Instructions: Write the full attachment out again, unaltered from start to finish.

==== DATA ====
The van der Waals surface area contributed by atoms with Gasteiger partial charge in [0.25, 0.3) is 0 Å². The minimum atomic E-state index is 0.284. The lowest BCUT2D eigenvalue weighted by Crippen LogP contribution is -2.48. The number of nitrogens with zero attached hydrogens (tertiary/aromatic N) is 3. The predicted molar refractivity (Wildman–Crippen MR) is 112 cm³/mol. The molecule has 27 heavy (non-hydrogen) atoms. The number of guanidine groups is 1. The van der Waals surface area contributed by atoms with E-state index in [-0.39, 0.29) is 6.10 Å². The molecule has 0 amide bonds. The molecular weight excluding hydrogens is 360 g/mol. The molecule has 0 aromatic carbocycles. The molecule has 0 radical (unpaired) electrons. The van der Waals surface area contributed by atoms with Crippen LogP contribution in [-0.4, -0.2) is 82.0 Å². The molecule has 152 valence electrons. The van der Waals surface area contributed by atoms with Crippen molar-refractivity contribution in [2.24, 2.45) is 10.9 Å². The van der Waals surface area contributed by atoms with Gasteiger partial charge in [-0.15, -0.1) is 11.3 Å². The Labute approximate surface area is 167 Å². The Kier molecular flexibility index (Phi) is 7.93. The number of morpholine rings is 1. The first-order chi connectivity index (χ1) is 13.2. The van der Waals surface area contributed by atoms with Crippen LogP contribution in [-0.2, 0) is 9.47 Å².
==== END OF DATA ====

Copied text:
The van der Waals surface area contributed by atoms with Gasteiger partial charge in [0.25, 0.3) is 0 Å². The minimum atomic E-state index is 0.284. The lowest BCUT2D eigenvalue weighted by Crippen LogP contribution is -2.48. The number of nitrogens with zero attached hydrogens (tertiary/aromatic N) is 3. The predicted molar refractivity (Wildman–Crippen MR) is 112 cm³/mol. The molecule has 27 heavy (non-hydrogen) atoms. The number of guanidine groups is 1. The van der Waals surface area contributed by atoms with E-state index in [-0.39, 0.29) is 6.10 Å². The molecule has 0 amide bonds. The molecular weight excluding hydrogens is 360 g/mol. The molecule has 0 aromatic carbocycles. The molecule has 0 radical (unpaired) electrons. The van der Waals surface area contributed by atoms with Crippen LogP contribution in [-0.4, -0.2) is 82.0 Å². The molecule has 152 valence electrons. The van der Waals surface area contributed by atoms with Crippen molar-refractivity contribution in [2.24, 2.45) is 10.9 Å². The van der Waals surface area contributed by atoms with Gasteiger partial charge in [-0.15, -0.1) is 11.3 Å². The Labute approximate surface area is 167 Å². The Kier molecular flexibility index (Phi) is 7.93. The number of morpholine rings is 1. The first-order chi connectivity index (χ1) is 13.2. The van der Waals surface area contributed by atoms with Crippen LogP contribution in [-0.2, 0) is 9.47 Å².